As a marketing maven, you understand the difference between “want” and “need” and it’s the need side of the scorecard that will drive not only the résumé but your personal brand as well. The only leap that you need to make is one that taps into your business imagination and expresses your values with clarity and distinction.
My fundamental approach to creating any copy for any reason is that the start point is STRATEGY. Absent a strategy, you will stumble and find your task more than daunting. Instead of real writing you will be dumping data onto your whiteboard that has no clear purpose. How could you possibly expect that anyone who reads your page one will be able to identify, assimilate and embrace your unique characteristics, accomplishments and promise of value in the marketplace if you don’t identify and broadcast these personal brand features strongly and consistently?
Fact or Myth?
Assume that almost all of your “end users” will first scan your résumé to figure out who you are. If you accept the “30-Second Scan” proposition, then what do you think is going to happen if you litter your page one with ambiguous verbiage that’s bloated with jargon and all-too-familiar catchphrases? Hints: Senior Marketing Executive; results-driven; detail-oriented; experienced; excellent communicator. These are but a few deadly examples.
Imagine packing an opening summary piece with broad headlines and worn-out platitudes into a paragraph of prose that’s formulaic. If nothing else, you are on the wrong side of the road and you are well on your way to ruining “the great brand of YOU” instead of anchoring your uniqueness. All it took was a scan of less than 60 seconds!
Career Marketing Plan Checklist
Here are some first-step, basic activities to build your strategy:
Review! Review! Review!
If you have an old résumé or bio, read it several times and prune out your best achievements over the course of your career. Select anywhere from five to seven “ bullets” regardless of where they appear on your timeline. Do you notice any similarities or emerging themes that provide the context to what you accomplished? Write them down onto a scratch pad. Identify the unique attributes, and you can lay out the initial expression of your personal brand.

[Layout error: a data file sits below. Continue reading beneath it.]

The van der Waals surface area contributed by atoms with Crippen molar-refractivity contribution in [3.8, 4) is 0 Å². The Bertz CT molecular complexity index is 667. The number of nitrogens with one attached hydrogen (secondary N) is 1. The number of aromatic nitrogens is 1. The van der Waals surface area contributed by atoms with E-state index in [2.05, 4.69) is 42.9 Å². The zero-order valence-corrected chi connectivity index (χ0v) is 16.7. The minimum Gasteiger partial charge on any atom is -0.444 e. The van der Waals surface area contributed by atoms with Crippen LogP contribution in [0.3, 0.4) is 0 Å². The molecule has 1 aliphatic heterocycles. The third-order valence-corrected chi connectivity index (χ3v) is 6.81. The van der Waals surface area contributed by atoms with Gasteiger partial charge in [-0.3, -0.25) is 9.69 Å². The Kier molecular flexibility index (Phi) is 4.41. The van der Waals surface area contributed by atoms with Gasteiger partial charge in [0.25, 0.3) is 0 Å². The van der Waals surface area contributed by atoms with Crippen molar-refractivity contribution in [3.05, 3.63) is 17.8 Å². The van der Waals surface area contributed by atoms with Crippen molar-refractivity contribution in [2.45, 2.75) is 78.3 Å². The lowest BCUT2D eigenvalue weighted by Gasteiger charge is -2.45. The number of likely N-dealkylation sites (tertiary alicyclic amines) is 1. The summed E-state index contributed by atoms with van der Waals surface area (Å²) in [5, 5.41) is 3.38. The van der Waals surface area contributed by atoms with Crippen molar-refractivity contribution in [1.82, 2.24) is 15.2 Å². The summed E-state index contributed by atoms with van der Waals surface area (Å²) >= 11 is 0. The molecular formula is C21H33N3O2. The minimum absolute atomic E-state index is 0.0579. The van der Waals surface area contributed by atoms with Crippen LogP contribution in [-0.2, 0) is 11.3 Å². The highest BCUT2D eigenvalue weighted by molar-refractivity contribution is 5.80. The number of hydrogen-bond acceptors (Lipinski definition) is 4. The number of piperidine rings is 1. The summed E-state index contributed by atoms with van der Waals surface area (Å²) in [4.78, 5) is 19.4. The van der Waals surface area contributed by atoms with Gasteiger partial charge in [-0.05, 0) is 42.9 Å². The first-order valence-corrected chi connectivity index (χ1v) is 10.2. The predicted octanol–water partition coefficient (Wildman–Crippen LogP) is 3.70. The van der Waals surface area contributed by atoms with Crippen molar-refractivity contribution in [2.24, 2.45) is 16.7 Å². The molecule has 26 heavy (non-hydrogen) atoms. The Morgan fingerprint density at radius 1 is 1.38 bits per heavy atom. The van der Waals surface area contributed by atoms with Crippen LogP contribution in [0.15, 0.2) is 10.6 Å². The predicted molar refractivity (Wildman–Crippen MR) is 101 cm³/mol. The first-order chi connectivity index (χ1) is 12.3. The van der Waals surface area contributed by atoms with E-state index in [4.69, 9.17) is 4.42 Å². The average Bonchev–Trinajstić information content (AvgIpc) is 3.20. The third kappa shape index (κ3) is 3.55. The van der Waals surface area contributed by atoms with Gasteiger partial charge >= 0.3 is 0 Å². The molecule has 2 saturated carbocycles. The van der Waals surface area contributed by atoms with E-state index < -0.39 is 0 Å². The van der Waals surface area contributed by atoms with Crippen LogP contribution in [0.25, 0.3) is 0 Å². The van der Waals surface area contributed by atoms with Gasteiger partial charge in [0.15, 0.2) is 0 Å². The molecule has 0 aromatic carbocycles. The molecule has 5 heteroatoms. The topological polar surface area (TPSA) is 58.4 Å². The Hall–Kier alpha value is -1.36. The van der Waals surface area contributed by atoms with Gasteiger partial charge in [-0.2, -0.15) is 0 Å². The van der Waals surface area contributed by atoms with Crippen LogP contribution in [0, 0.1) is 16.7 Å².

Boil the Brand.
Capture your brand concisely in a few sentences without sloganizing. Does this differentiate you in the market? Would it have any strong emotional appeal to your clients, or end-users?
Compare and contrast.
If you have built and shepherded a great brand, analyze how you did this, i.e., the process. How was that brand uniquely positioned? Write down the story behind that brand’s success. Now compare that process to the development of your personal brand. What can you learn from your branding and marketing story that applies to you? In other words, if you are the product, how can you translate that into compelling copy?
Be a Master Storyteller.
Remember your whiteboard? Don’t fill in the blanks yet. Instead, take those bullets and turn them into stories that are interesting and relevant to the marketplace. Write as much as you want. If I were to help you execute this, I’d guide you with these points: elevate the stories by using language that is sophisticated and not hyped; eliminate as many adjectives as you can and use some principles of exceptional writing and branding. This means “Show, don’t tell.” Give me hard data and don’t dance around the value—let the story itself drive that. More than that, will your stories get me into your head and not your work cubicle or office?
Personal Brand Futurist
Obviously, there is a lot more work to do to create your page one and animate it with your personal brand. But if you can execute some basic steps recommended here, you’ve already nailed down the hardest part in personal career branding. The product? Make it more than a résumé and turn it into a portfolio with the go-long strategy. Think of it as an executive smartphone with multiple “apps” e.g., short-form to long-form content for social media; consulting projects; articles, speeches and traditional media; shaping and promoting a new business mission post-turnaround or M&A. In a highly competitive, overcrowded marketplace, this can raise your visibility and attract the market to you.